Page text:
I just got off a conference call with Equality California's Geoff Kors and Mark Solomon. They've decided to go ahead and push for a ballot initative to overturn Prop 8 in 2012, not in 2010, for the following reasons:
- They're finding that people's opinions are hard to change (they estimate that around 20-25% of people who say they voted yes on Prop 8 showed "some movement" after face-to-face conversations with volunteers... it's slow work)
- Their math shows they can have a majority supporting such a measure by 2012
- It's more effective to do this work outside of the context of an election - people are more open to hearing the other side if it's not about an election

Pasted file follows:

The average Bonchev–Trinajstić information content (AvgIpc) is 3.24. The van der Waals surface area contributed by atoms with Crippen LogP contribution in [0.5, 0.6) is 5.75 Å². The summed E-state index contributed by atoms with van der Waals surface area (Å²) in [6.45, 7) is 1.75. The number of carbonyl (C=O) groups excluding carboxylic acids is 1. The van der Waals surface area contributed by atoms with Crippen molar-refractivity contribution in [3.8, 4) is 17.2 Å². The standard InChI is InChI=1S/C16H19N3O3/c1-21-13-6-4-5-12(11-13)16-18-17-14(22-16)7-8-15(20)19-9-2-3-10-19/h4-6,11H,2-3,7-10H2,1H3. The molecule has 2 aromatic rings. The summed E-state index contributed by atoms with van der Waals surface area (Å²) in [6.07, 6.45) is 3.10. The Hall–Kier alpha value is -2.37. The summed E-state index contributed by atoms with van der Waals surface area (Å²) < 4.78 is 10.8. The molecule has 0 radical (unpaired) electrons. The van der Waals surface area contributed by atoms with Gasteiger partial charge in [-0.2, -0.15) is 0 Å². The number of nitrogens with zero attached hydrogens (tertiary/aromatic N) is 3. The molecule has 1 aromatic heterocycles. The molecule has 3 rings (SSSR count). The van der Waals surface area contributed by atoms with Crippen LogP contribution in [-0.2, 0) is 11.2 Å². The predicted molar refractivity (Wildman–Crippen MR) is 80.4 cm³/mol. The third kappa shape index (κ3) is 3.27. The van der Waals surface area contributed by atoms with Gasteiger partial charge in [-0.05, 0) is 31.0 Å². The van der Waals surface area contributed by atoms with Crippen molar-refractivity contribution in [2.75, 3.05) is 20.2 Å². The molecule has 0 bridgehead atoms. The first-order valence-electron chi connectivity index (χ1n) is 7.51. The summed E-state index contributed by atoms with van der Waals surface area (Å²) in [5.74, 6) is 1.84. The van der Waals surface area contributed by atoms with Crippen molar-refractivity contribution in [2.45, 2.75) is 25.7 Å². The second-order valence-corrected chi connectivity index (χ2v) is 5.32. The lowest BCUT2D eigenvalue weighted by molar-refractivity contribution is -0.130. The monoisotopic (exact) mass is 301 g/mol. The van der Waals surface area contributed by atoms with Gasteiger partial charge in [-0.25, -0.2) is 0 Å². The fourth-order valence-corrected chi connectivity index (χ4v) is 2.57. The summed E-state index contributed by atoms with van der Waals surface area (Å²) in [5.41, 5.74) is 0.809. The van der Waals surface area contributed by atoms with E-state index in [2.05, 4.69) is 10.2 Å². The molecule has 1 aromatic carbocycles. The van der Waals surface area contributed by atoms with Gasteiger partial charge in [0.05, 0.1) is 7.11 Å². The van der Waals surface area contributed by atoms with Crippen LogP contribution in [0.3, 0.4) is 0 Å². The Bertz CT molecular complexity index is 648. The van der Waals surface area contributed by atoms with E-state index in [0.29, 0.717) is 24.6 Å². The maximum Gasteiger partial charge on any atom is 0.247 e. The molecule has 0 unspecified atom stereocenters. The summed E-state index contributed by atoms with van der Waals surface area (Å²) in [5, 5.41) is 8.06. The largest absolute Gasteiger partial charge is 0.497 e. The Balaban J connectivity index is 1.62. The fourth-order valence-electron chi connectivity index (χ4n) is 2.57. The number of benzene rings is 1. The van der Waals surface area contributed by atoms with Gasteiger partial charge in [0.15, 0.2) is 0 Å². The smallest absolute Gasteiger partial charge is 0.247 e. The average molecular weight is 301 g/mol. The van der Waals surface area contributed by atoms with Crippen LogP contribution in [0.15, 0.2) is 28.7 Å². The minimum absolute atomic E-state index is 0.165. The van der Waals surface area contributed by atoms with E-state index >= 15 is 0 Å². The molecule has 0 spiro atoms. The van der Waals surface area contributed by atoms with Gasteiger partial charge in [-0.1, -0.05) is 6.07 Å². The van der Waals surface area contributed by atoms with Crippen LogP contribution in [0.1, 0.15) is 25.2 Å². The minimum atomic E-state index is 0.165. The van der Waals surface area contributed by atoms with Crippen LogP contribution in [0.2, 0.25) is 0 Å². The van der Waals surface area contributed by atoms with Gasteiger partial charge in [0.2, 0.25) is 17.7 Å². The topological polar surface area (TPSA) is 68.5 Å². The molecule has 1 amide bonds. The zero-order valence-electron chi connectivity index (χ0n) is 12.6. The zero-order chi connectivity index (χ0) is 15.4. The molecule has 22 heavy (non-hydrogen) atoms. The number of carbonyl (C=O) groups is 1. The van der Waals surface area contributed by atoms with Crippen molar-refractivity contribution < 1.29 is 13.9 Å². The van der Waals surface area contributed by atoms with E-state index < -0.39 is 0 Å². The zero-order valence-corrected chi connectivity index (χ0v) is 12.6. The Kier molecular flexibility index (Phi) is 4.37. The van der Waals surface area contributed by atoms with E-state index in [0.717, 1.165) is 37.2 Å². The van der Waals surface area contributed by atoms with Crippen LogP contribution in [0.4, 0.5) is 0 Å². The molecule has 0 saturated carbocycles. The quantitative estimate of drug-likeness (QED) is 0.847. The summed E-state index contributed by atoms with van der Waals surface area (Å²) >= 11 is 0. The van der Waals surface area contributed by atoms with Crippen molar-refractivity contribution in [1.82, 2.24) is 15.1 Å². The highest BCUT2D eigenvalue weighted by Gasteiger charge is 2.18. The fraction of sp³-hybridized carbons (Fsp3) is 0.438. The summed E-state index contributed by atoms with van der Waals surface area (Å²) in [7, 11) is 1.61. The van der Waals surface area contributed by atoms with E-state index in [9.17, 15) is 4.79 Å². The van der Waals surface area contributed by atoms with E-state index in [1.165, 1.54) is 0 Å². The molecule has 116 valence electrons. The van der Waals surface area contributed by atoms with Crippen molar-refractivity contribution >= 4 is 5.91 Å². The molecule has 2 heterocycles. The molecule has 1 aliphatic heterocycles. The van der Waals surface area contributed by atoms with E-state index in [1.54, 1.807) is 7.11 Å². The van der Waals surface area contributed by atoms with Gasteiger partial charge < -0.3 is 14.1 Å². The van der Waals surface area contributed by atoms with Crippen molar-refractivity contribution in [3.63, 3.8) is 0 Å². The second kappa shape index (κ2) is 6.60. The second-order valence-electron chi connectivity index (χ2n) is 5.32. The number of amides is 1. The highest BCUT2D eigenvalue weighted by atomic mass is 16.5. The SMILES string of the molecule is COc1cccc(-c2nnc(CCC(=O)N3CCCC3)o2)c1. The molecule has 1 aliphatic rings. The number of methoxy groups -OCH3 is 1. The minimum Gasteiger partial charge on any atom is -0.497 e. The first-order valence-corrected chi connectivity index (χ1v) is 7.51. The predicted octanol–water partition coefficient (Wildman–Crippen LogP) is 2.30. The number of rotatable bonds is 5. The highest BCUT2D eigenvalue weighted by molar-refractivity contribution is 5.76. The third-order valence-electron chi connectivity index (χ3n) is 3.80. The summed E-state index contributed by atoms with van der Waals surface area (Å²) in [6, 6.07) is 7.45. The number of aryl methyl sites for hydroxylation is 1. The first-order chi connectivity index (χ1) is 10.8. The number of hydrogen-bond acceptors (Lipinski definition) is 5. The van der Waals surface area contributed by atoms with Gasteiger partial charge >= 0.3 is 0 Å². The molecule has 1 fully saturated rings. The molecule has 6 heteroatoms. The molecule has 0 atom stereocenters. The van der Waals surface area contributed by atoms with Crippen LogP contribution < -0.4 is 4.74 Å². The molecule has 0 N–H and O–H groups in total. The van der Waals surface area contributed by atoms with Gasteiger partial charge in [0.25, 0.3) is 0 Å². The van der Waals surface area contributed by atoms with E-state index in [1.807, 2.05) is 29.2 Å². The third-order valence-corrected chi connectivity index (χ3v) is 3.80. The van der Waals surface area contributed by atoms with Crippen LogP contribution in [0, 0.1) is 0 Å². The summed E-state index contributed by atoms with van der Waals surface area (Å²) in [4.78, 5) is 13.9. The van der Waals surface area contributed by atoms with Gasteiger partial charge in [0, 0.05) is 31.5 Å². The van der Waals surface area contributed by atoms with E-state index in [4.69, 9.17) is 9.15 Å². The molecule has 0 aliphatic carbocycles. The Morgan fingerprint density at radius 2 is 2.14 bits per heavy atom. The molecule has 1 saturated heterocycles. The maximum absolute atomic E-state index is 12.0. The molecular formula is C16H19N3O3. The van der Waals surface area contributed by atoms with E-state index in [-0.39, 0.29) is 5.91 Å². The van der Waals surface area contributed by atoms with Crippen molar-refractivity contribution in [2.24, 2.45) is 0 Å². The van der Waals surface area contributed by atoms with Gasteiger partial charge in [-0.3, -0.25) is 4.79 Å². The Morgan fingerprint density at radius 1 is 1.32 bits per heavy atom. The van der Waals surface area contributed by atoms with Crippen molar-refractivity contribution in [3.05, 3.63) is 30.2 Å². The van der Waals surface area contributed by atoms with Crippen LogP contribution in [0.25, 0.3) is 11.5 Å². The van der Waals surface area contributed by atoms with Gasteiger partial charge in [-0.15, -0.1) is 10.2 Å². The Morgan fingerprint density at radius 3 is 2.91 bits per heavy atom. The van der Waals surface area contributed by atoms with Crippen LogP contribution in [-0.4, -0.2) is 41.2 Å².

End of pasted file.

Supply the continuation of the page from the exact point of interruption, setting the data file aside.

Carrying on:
- Their allies in communities of color and faith have said they want to work to make a push in 2012, not 2010
- 2012 has better demographics - more young people will be of voting age, and more liberal people will turn out because of the presidential election
- Their top 100 donors want to make sure their investment is well-placed and prefer a three-year education campaign instead of a one-year election campaign
While I think that this decision is the right one to make, considering how hard it is to push those numbers and the fact that having an election on this every year wastes money and makes the inevitable result in favor of same-sex marriage happen even later, I'm going to go out on a pretty strong limb here and say that it was probably the donors' who pulled the trigger here. You can't have a party if no one will foot the bill.